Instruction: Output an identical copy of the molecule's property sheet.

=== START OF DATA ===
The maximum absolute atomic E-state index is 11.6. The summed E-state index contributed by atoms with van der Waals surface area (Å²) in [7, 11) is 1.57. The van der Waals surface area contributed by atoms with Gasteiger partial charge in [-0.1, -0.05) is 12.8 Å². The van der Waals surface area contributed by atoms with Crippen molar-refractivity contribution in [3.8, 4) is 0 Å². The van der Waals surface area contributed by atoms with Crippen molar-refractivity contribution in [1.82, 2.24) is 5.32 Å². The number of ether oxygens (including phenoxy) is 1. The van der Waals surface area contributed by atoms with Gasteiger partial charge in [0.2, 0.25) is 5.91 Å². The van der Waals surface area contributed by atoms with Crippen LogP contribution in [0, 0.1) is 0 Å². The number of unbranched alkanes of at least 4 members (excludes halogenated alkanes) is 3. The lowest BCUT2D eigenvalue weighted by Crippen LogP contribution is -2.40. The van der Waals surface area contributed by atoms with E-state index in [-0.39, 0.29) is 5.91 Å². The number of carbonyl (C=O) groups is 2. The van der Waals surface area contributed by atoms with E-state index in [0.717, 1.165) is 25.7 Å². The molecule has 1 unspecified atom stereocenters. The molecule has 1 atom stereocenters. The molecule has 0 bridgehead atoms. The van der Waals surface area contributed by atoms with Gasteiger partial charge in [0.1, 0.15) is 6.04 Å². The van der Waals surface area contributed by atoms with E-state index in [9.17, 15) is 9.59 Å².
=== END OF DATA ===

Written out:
The maximum absolute atomic E-state index is 11.6. The summed E-state index contributed by atoms with van der Waals surface area (Å²) in [7, 11) is 1.57. The van der Waals surface area contributed by atoms with Gasteiger partial charge in [-0.1, -0.05) is 12.8 Å². The van der Waals surface area contributed by atoms with Crippen molar-refractivity contribution in [3.8, 4) is 0 Å². The van der Waals surface area contributed by atoms with Crippen molar-refractivity contribution in [1.82, 2.24) is 5.32 Å². The number of ether oxygens (including phenoxy) is 1. The van der Waals surface area contributed by atoms with Gasteiger partial charge in [0.2, 0.25) is 5.91 Å². The van der Waals surface area contributed by atoms with Crippen LogP contribution in [0, 0.1) is 0 Å². The number of unbranched alkanes of at least 4 members (excludes halogenated alkanes) is 3. The lowest BCUT2D eigenvalue weighted by Crippen LogP contribution is -2.40. The van der Waals surface area contributed by atoms with E-state index in [-0.39, 0.29) is 5.91 Å². The number of carbonyl (C=O) groups is 2. The van der Waals surface area contributed by atoms with E-state index in [0.717, 1.165) is 25.7 Å². The molecule has 1 unspecified atom stereocenters. The molecule has 1 atom stereocenters. The molecule has 0 bridgehead atoms. The van der Waals surface area contributed by atoms with Gasteiger partial charge in [0.1, 0.15) is 6.04 Å². The van der Waals surface area contributed by atoms with E-state index in [9.17, 15) is 9.59 Å².